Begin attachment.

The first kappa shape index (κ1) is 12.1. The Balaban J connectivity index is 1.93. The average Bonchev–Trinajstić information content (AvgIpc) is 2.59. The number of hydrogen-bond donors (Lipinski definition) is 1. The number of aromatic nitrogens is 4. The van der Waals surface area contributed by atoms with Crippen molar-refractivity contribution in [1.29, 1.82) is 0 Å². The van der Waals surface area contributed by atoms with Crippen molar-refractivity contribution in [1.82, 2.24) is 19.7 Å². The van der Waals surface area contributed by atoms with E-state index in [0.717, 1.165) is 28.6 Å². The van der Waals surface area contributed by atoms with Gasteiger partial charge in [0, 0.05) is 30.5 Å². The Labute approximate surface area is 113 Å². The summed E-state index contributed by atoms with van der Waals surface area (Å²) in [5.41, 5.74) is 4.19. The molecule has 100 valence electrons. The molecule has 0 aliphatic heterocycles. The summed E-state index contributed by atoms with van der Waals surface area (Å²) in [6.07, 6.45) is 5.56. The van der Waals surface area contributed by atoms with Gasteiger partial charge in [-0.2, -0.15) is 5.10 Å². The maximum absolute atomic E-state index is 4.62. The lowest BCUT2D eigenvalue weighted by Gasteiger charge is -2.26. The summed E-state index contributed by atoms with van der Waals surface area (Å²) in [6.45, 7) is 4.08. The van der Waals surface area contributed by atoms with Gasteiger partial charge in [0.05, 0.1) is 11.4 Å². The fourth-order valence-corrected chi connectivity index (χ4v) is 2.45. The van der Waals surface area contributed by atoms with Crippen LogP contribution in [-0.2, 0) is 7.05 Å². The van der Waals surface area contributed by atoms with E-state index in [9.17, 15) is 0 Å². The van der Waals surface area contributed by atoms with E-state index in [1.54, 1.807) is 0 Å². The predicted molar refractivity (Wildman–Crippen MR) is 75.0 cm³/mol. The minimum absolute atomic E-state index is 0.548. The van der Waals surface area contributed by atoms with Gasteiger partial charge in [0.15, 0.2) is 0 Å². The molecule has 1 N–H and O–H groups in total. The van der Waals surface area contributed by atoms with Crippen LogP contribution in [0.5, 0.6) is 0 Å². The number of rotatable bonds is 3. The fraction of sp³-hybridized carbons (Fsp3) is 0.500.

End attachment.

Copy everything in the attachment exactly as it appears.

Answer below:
The first kappa shape index (κ1) is 12.1. The Balaban J connectivity index is 1.93. The average Bonchev–Trinajstić information content (AvgIpc) is 2.59. The number of hydrogen-bond donors (Lipinski definition) is 1. The number of aromatic nitrogens is 4. The van der Waals surface area contributed by atoms with Crippen molar-refractivity contribution in [1.29, 1.82) is 0 Å². The van der Waals surface area contributed by atoms with Crippen molar-refractivity contribution in [1.82, 2.24) is 19.7 Å². The van der Waals surface area contributed by atoms with E-state index in [0.717, 1.165) is 28.6 Å². The van der Waals surface area contributed by atoms with Gasteiger partial charge in [0, 0.05) is 30.5 Å². The Labute approximate surface area is 113 Å². The summed E-state index contributed by atoms with van der Waals surface area (Å²) in [5.41, 5.74) is 4.19. The molecule has 100 valence electrons. The molecule has 0 aliphatic heterocycles. The summed E-state index contributed by atoms with van der Waals surface area (Å²) in [6.07, 6.45) is 5.56. The van der Waals surface area contributed by atoms with Gasteiger partial charge in [-0.2, -0.15) is 5.10 Å². The maximum absolute atomic E-state index is 4.62. The lowest BCUT2D eigenvalue weighted by Gasteiger charge is -2.26. The summed E-state index contributed by atoms with van der Waals surface area (Å²) in [6.45, 7) is 4.08. The van der Waals surface area contributed by atoms with Gasteiger partial charge in [0.05, 0.1) is 11.4 Å². The fourth-order valence-corrected chi connectivity index (χ4v) is 2.45. The van der Waals surface area contributed by atoms with Crippen LogP contribution in [-0.2, 0) is 7.05 Å². The van der Waals surface area contributed by atoms with E-state index in [9.17, 15) is 0 Å². The van der Waals surface area contributed by atoms with E-state index in [1.54, 1.807) is 0 Å². The predicted molar refractivity (Wildman–Crippen MR) is 75.0 cm³/mol. The minimum absolute atomic E-state index is 0.548. The van der Waals surface area contributed by atoms with Gasteiger partial charge in [0.15, 0.2) is 0 Å². The molecule has 1 N–H and O–H groups in total. The van der Waals surface area contributed by atoms with Crippen LogP contribution in [0.5, 0.6) is 0 Å². The number of rotatable bonds is 3. The fraction of sp³-hybridized carbons (Fsp3) is 0.500.